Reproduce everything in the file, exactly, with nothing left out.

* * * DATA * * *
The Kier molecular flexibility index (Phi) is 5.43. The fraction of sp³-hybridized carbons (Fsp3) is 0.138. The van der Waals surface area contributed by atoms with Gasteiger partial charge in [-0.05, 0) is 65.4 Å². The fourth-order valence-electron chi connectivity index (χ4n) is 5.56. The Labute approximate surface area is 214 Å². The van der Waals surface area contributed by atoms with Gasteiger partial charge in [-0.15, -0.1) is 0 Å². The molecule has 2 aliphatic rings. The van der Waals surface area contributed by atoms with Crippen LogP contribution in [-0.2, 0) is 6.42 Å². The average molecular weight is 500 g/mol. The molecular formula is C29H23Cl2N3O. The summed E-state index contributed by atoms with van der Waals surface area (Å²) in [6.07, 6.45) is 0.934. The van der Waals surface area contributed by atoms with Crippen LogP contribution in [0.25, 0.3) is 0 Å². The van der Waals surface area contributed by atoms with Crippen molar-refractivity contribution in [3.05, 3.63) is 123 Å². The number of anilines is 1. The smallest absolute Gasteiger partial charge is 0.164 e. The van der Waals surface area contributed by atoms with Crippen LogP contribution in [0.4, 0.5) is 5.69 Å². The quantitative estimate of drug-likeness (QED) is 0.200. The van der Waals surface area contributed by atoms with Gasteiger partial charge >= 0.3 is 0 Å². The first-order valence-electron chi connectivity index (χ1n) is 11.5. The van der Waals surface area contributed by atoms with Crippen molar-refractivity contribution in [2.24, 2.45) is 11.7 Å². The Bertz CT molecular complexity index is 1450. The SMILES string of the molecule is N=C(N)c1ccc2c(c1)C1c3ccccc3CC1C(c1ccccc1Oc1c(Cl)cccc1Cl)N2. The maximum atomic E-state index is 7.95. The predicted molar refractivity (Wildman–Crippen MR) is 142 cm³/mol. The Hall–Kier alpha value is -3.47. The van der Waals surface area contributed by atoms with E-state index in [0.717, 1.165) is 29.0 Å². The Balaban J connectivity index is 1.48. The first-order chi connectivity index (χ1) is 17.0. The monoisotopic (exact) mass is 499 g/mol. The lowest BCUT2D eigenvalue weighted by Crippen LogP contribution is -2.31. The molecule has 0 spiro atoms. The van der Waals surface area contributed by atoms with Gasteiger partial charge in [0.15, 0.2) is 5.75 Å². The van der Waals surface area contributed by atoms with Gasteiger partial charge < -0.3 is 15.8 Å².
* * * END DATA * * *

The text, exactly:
The Kier molecular flexibility index (Phi) is 5.43. The fraction of sp³-hybridized carbons (Fsp3) is 0.138. The van der Waals surface area contributed by atoms with Gasteiger partial charge in [-0.05, 0) is 65.4 Å². The fourth-order valence-electron chi connectivity index (χ4n) is 5.56. The Labute approximate surface area is 214 Å². The van der Waals surface area contributed by atoms with Gasteiger partial charge in [-0.15, -0.1) is 0 Å². The molecule has 2 aliphatic rings. The van der Waals surface area contributed by atoms with Crippen LogP contribution in [-0.2, 0) is 6.42 Å². The average molecular weight is 500 g/mol. The molecular formula is C29H23Cl2N3O. The summed E-state index contributed by atoms with van der Waals surface area (Å²) in [6.07, 6.45) is 0.934. The van der Waals surface area contributed by atoms with Crippen LogP contribution in [0.25, 0.3) is 0 Å². The van der Waals surface area contributed by atoms with Crippen molar-refractivity contribution in [3.05, 3.63) is 123 Å². The number of anilines is 1. The smallest absolute Gasteiger partial charge is 0.164 e. The van der Waals surface area contributed by atoms with Crippen LogP contribution in [0.4, 0.5) is 5.69 Å². The quantitative estimate of drug-likeness (QED) is 0.200. The van der Waals surface area contributed by atoms with Gasteiger partial charge >= 0.3 is 0 Å². The first-order valence-electron chi connectivity index (χ1n) is 11.5. The van der Waals surface area contributed by atoms with Crippen molar-refractivity contribution in [2.24, 2.45) is 11.7 Å². The Bertz CT molecular complexity index is 1450. The SMILES string of the molecule is N=C(N)c1ccc2c(c1)C1c3ccccc3CC1C(c1ccccc1Oc1c(Cl)cccc1Cl)N2. The maximum atomic E-state index is 7.95. The predicted molar refractivity (Wildman–Crippen MR) is 142 cm³/mol. The Hall–Kier alpha value is -3.47. The van der Waals surface area contributed by atoms with E-state index in [0.717, 1.165) is 29.0 Å². The Balaban J connectivity index is 1.48. The first-order chi connectivity index (χ1) is 17.0. The monoisotopic (exact) mass is 499 g/mol. The lowest BCUT2D eigenvalue weighted by Crippen LogP contribution is -2.31. The molecule has 0 spiro atoms. The van der Waals surface area contributed by atoms with Gasteiger partial charge in [0.15, 0.2) is 5.75 Å². The van der Waals surface area contributed by atoms with Gasteiger partial charge < -0.3 is 15.8 Å².